1988 was the very first year that arts and crafts booths were added in conjunction with the annual meeting. Area businesses and crafters participate in what has become one of the largest and longest-running craft shows in the state of Oklahoma. Over 100 craft and information booths are on hand to display all types of goods and services. Booths are located in the Convention Center, the meeting rooms across the hall from the Convention Center, outside along the walkway of the big red barn, and in the grassy area between the two buildings.
Food trucks and local organization vendors with an array of delicious food choices are located in the food court area (just northeast of the big red barn). Tables and chairs are provided inside the air-conditioned barn. Tent seating is also available outside in the food court area.
PEC has also welcomed the Chickasaw Nation Nutrition Services since 2018. They offer the first 500 youth, ages one to 18, a free 4-inch sub, fresh fruit, vegetable, and milk.
A grand prize of $1,000 is given after the business meeting. Registration cards are drawn from the hopper for cash and other prizes every 30 minutes, beginning at 9 am. As a group of cards are drawn, the winning numbers are posted on big screens inside the big red barn and the convention center. Members have 30 minutes to claim their prize before a new batch of numbers is drawn.
- PEC Day Trivia: Name the PEC member who served as the longest-running PEC Day emcee from 1988 to 2018 with 30 years of service?
- Answer: Retired educator and local radio personality Buddy Kessinger.
After farmers and ranchers in southeastern Oklahoma were unable to secure electrical service from any other source, the Cooperative was organized as the Interstate Cooperative and Power Company. Ten pioneering men founded this organization by selling two thousand $5 shares of stock door-to-door to rural dwellers eager to electrify their homes.
Having 2,000 paid stockholders in the company and meeting REA’s requirement for loan funds approval of at least two meters per mile, the directors negotiated the first financial loan with the Rural Electrification Administration in March of 1938. This loan consisted of $135,000 to construct 125 miles of line serving approximately 470 members in Coal, Hughes, and Pontotoc counties.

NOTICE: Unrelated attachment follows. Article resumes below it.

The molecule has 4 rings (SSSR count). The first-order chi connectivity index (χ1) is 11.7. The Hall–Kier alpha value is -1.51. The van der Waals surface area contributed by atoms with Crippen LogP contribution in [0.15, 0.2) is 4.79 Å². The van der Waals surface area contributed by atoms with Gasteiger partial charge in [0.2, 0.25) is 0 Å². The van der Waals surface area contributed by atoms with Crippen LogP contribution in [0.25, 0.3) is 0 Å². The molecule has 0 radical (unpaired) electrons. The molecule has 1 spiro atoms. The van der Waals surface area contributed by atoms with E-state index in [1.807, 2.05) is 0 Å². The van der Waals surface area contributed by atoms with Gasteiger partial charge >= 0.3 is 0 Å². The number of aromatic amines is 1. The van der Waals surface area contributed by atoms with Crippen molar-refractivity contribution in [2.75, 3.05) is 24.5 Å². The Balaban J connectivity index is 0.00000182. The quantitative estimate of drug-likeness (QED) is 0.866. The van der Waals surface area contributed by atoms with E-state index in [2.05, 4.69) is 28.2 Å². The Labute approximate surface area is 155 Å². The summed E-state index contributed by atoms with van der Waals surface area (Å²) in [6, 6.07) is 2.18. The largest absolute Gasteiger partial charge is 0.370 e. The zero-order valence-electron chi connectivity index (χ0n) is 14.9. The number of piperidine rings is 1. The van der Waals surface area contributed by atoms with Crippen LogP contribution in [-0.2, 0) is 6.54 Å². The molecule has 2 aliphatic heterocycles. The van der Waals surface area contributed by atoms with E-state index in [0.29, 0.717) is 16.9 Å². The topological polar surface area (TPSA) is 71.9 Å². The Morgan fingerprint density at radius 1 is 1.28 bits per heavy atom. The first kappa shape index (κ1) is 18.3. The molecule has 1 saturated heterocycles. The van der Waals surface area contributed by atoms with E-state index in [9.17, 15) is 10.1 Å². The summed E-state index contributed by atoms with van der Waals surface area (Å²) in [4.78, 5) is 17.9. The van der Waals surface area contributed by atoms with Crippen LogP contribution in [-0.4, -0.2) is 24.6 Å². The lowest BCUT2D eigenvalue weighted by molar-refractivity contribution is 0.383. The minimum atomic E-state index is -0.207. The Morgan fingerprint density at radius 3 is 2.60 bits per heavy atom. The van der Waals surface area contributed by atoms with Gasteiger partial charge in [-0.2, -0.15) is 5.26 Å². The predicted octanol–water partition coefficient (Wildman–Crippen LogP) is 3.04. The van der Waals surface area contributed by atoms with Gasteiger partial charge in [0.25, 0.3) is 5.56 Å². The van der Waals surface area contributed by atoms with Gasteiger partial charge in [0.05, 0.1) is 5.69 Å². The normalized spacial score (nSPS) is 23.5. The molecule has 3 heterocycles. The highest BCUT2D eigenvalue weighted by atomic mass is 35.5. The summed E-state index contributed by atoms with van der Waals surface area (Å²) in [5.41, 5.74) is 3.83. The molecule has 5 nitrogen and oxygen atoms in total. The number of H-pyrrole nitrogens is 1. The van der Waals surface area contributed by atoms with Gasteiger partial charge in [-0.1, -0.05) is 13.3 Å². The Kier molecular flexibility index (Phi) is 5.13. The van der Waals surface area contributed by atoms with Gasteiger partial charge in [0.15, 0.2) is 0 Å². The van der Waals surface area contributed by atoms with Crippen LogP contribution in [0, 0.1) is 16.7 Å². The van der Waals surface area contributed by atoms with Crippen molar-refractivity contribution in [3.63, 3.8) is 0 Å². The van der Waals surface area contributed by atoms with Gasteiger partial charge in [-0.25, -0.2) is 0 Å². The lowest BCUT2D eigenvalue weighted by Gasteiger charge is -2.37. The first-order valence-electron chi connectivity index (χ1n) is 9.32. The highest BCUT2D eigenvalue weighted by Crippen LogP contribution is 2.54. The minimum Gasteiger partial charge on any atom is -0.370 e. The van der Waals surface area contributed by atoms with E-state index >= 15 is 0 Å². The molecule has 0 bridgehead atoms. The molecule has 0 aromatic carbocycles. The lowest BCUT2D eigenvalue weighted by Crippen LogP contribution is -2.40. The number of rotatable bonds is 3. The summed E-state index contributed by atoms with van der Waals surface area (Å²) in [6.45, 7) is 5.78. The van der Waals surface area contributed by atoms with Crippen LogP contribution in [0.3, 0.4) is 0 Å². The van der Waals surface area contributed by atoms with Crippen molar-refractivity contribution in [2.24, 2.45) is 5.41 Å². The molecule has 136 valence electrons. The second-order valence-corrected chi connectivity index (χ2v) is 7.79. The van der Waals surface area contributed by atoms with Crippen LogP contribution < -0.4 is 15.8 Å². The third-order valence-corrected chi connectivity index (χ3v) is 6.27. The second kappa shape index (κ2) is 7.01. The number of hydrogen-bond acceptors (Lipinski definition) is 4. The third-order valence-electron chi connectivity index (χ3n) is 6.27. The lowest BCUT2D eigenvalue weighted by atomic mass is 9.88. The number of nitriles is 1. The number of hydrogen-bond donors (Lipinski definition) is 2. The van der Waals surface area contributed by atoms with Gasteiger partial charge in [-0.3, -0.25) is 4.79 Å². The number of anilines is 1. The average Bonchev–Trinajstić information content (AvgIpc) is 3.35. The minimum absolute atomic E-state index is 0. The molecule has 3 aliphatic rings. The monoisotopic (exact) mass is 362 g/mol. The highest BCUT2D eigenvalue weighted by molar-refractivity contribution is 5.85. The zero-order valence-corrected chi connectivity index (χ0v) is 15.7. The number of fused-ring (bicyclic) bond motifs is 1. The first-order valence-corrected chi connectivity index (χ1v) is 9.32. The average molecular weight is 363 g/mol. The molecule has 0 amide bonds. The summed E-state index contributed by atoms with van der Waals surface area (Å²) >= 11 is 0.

Due to a new provision in the Rural Electric Cooperative Act, the Interstate Cooperative and Power Compan was converted to a non-profit membership corporation called People’s Electric Cooperative. This motion was passed on July 29, 1939. All $5 shares of stock were then transferred into $5 memberships, which is the same cost of memberships today.
After the cooperative met with opposition and had half a mile of poles cut down. The cooperative had to employ men to patrol the lines for a period of time. PEC was able to energize 66 homes with electricity on Christmas Eve 1938. People began to see the value in having electricity and applications began to pour into the office.
Traditionally, PEC used wooden poles to construct new electric lines.
Beginning in 2003 PEC started to install steel poles.
In 2019, PEC had approximately 100,014 poles in total. Of which, 25,925 of those poles are steel, that an equivalent of 26% of our system now having steel poles. On June 19, 2019, PEC’s system was hit by a severe wind storm. Winds were reported as high as 102 miles per hour. PEC’s system lost over 130 poles, all of which were wooden.
Currently, 23 substations are scattered across PEC’s eleven county service territory. In these substations, voltages are “stepped down” from transmission voltage to distribution voltage which can then be delivered to residences, barns, shops, businesses, and other facilities receiving electric service. PEC’s first substation was located in Fittstown, Oklahoma.
In 2017 PEC brought online 30 reciprocating internal combustion engine (RICE) generating units which are fueled by southeastern Oklahoma’s own natural gas supply. RICE units have become much more prominent in the power generation arena because of their increased operating efficiencies. The units allow PEC to participate in the Southwest Power Pool (SPP) market and backs up renewable sources in the market mix.
Meter readings are an integral part of the electric business. PEC’s meters are as important to the delivery of power to homes or businesses as the poles and wires that make delivery possible. Accurate readings are key to accurate billing, and we understand how important this is to our membership. Over the years, PEC’s metering department has worked to stay up-to-date with the most innovative, yet affordable technology available. The co-op’s most recent meter technology includes advanced digital meters that strengthen reliability and services for the co-op’s membership.
PEC’s first VP/CEO was J.O. Vernon, who later became the superintendent of Vanoss School.
PEC serves 11 counties: Atoka, Carter, Coal, Garvin, Hughes, Johnston, McClain, Murray, Pittsburg, Pontotoc, and Seminole.
PEC services over 21,000 locations, which is equivalent to 4.6 meters per mile of line.
Powering Our Lives